Hubble Space Telescope sidelined by serious pointing failure (Update)

Hubble Space Telescope sidelined by serious pointing failure
In this April 25, 1990 file photo provided by NASA, most of the giant Hubble Space Telescope can be seen as it is suspended in space by Discovery's Remote Manipulator System (RMS) following the deployment of part of its solar panels and antennae. The Hubble Space Telescope has been sidelined by a pointing system failure. NASA announced Monday, Oct. 8, 2018, that one of Hubble's gyroscopes shut down last Friday, Oct. 5. As a result, Hubble is in so-called safe mode, where it's still orbiting all right but with non-essential systems turned off. That means all astronomy observations are on hold. (NASA via AP, File)

The Hubble Space Telescope has been sidelined by a serious pointing problem.

NASA announced Monday that one of Hubble's gyroscopes failed last Friday. While that was expected—that particular gyro was expected to go sometime this year—the surprise came when a backup did not kick in properly Saturday.

As a result, Hubble remains in so-called safe mode and all science observations are on hold.

The 28-year-old telescope has had trouble with its gyroscopes before. Spacewalking shuttle astronauts replaced all six in 2009 during the final servicing mission. Three of them are now considered unusable.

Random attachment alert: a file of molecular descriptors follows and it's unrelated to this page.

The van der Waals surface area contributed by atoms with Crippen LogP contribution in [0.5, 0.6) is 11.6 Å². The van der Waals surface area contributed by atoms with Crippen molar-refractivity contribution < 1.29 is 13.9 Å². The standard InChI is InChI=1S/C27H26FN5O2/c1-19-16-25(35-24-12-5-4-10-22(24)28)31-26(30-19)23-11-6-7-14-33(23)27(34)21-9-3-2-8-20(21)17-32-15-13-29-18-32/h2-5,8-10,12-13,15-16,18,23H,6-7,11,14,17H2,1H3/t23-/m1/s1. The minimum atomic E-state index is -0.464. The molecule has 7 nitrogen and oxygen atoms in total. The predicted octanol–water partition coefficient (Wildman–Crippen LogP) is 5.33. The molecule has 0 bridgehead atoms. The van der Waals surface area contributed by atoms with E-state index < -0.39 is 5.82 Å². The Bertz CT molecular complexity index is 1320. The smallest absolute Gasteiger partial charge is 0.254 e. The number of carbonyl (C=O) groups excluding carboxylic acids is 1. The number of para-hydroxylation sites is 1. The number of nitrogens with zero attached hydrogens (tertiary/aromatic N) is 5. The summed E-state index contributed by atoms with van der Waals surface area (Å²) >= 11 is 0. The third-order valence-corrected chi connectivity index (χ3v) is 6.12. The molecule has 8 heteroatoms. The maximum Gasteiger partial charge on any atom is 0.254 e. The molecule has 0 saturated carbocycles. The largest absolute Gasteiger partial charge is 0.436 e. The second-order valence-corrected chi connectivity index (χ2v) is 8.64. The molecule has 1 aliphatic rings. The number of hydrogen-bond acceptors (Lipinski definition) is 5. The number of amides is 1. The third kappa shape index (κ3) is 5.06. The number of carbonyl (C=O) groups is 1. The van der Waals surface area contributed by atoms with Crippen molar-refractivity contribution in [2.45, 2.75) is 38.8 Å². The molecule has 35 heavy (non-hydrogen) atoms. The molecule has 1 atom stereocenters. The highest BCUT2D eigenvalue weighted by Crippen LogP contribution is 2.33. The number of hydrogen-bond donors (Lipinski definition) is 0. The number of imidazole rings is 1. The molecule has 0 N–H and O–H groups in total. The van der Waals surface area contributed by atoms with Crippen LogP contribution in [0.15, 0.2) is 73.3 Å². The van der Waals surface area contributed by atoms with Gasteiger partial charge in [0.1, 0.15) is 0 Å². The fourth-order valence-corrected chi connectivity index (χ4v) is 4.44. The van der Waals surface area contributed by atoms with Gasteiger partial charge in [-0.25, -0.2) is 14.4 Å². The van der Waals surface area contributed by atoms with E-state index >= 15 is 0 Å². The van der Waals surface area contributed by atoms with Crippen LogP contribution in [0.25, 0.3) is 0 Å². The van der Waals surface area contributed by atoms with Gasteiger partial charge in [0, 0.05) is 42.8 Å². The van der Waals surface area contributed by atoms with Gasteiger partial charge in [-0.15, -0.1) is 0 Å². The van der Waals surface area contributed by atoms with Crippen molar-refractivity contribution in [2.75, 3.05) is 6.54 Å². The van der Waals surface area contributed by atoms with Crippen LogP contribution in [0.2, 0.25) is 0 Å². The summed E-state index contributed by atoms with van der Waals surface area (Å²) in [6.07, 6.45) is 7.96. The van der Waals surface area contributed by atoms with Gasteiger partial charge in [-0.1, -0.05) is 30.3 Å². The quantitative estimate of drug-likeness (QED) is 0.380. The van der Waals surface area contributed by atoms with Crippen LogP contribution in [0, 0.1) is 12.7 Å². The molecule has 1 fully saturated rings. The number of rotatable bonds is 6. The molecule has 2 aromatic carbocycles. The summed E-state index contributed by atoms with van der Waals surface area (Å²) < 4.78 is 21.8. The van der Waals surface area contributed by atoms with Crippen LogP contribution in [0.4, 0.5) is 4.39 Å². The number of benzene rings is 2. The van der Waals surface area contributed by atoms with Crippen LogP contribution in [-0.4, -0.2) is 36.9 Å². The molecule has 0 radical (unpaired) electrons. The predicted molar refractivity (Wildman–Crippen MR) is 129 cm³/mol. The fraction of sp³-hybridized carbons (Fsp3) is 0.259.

"I think Hubble's in good hands right now, I really do," said Kenneth Sembach, director of the Space Telescope Science Institute, which operates Hubble. "The fact that we're having some gyro problems, that's kind of a long tradition with the observatory."

Gyroscopes are needed to keep the 340-mile-high (540-kilometer-high) Hubble pointed in the right direction during observations. Precise pointing is crucial: Astronomers use the telescope to peer deep into the cosmos, revealing faraway solar systems as well as galaxies and black holes. Just last week, astronomers said they may have discovered the first moon outside our solar system, with Hubble's help.

Since its launch in 1990, Hubble has made more than 1.3 million observations.

Two of Hubble's gyroscopes are working fine, Sembach said. The last one was in reserve; it was turned off some years ago after exhibiting some "funny behavior" even though it was getting the job done, he said. That's the one that flight controllers turned on Saturday as a backup; as of Monday, it still wasn't working as expected.

Sembach said everyone wants to be careful in attempting a repair.

"Obviously, we don't want to make things worse," he said.

Hubble normally uses three gyroscopes to function, but could get by with one or two, something it's done before. But that leaves little room for additional breakdowns. Besides redundancy, three functional gyroscopes also provide more flexibility in pointing, Sembach said.

"We'll be fine," he said from the Baltimore institute. "I'm sure Hubble has many years of good science ahead of it."

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